Despite having surplus electrical power production capacity, Bangladesh has returned to load-shedding. Unlike in the past, instead of lack of capacity, the underlying cause of power shortage is surplus capacity. On the other hand, whatever power is consumed, value extraction out of usage appears to be low. Hence, profitable power production and consumption do not appear to be an option, demanding subsidies. As growing subsidies for offsetting the difference between purchase and sale price and capacity fees have eaten up the country's capacity to absorb the loss, load-shedding has returned. The situation has worsened due to the growing energy price, making the underlying systematic weakness visible sooner than later. As a result, ironically, the rapid expansion of power production capacity has surfaced as a wasteful investment instead of becoming a development driver. Due to its grave consequence and likelihood of reoccurrence in development activities in other sectors, we need to dig down and draw a lesson for avoiding wasteful investment and focus on better utilisation.
PROFITABLE CONSUMPTION DOES NOT NATURALLY EXIST: Per capita electrical power consumption is one of the key development indicators. For example, in 2014, Bangladesh's per capita power consumption was 320 Kwh, far lower than India's 805 Kwh and Singapore's 8845 Kwh (source: IEA Statistics). Hence, the development prescription could have been to keep improving this vital indicator. Consequently, the government in Bangladesh targeted the expansion of power production, transmission and distribution capacity. But due to a lack of profitable demand, the government looked upon it as a public good and opted to the option of giving subsidies. But as subsidies kept growing, the necessity of direct economic benefit started becoming paramount. Notably, as both capital and operating costs of power production incurred drainage of foreign currency, growing subsidy-driven consumption started showing visible strain on foreign currency reserve. Consequently, to slow down the rapid depletion of foreign currency reserves, the government has opted for lowering consumption through load-shedding. Hence, per capita power consumption growth demands profitable utilisation of power. In particular, such consumption should either earn foreign currency or contribute to doing so. In retrospect, it does not naturally exist.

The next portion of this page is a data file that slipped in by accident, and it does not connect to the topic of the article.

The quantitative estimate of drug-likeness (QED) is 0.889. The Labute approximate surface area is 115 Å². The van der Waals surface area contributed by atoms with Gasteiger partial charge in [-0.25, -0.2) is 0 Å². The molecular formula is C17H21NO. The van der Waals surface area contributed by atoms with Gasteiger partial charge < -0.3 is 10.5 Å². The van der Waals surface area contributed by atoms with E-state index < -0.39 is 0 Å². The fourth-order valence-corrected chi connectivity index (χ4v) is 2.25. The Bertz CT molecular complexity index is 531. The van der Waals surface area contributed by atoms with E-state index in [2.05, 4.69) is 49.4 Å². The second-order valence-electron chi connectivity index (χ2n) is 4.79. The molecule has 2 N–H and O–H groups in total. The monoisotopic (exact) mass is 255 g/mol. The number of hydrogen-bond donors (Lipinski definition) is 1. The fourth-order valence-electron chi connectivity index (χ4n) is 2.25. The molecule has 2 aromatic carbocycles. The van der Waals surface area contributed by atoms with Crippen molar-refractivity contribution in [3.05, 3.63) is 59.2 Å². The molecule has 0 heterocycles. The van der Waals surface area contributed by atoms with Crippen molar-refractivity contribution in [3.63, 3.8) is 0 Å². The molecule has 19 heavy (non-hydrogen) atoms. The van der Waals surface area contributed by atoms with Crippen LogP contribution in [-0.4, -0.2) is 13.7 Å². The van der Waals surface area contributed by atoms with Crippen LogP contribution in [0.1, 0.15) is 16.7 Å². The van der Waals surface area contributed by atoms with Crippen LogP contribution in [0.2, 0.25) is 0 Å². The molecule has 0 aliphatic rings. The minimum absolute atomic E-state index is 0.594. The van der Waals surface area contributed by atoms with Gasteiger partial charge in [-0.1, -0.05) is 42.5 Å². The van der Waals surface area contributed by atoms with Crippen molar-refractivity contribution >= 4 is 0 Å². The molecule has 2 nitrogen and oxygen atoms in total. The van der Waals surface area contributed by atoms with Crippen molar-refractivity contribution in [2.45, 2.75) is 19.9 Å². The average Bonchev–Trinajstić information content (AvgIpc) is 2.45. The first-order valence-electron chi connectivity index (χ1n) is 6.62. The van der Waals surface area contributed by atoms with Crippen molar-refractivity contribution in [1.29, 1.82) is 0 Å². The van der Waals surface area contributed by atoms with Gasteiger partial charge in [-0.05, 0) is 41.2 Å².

DEMAND DOES NOT NATURALLY FOLLOW EXTRAPOLATION-RISKING IDLE CAPACITY: Due to high subsidies and low penetration, the demand for power consumption showed an exponential growth pattern in the beginning. For example, in Bangladesh, per capita power consumption grew from 11 Kwh in 1971 to 320 Kwh in 2014-a 29 times increase. Does it mean that future demand would show similar growth? It depends on a few significant factors such as (i) access and availability, (ii) price to be paid, and (iii) value to be generated out of the consumption. In the case of Bangladesh, massive investments have been made in the recent past to increase access and production capacity, resulting in consumption growth. But the government could not keep consumer level prices unchanged, as it crossed the subsidy-given limit. Hence, the price of power went up ten times over a period of 10 years, having a cumulative effect of 118 per cent increase at the wholesale level and a 90 per cent upward move at the consumer level. Indeed, such price increases caused negative implications on the demand growth. As a result, Bangladesh has ended up with total power generation capacity of 25,700 megawatts (MW), against peak demand of about 15,000 MW-while access to power has reached as high as 97 per cent of the population. The third item is the value consumers derive from consumption. Suppose economic value derived from the utilisation of each unit of power is far more than the price paid. In that case, the price increase does not have a proportionate negative impact on demand growth. Furthermore, if economic value, in the form of foreign currency, derived from growing power consumption is more than the foreign currency used in delivering power, the economy can sustain increasing power production in meeting consumption by importing fuel. Although statistics are not available, recent power consumption growth appears to be due to the growing use of air conditioners in office buildings and residential facilities.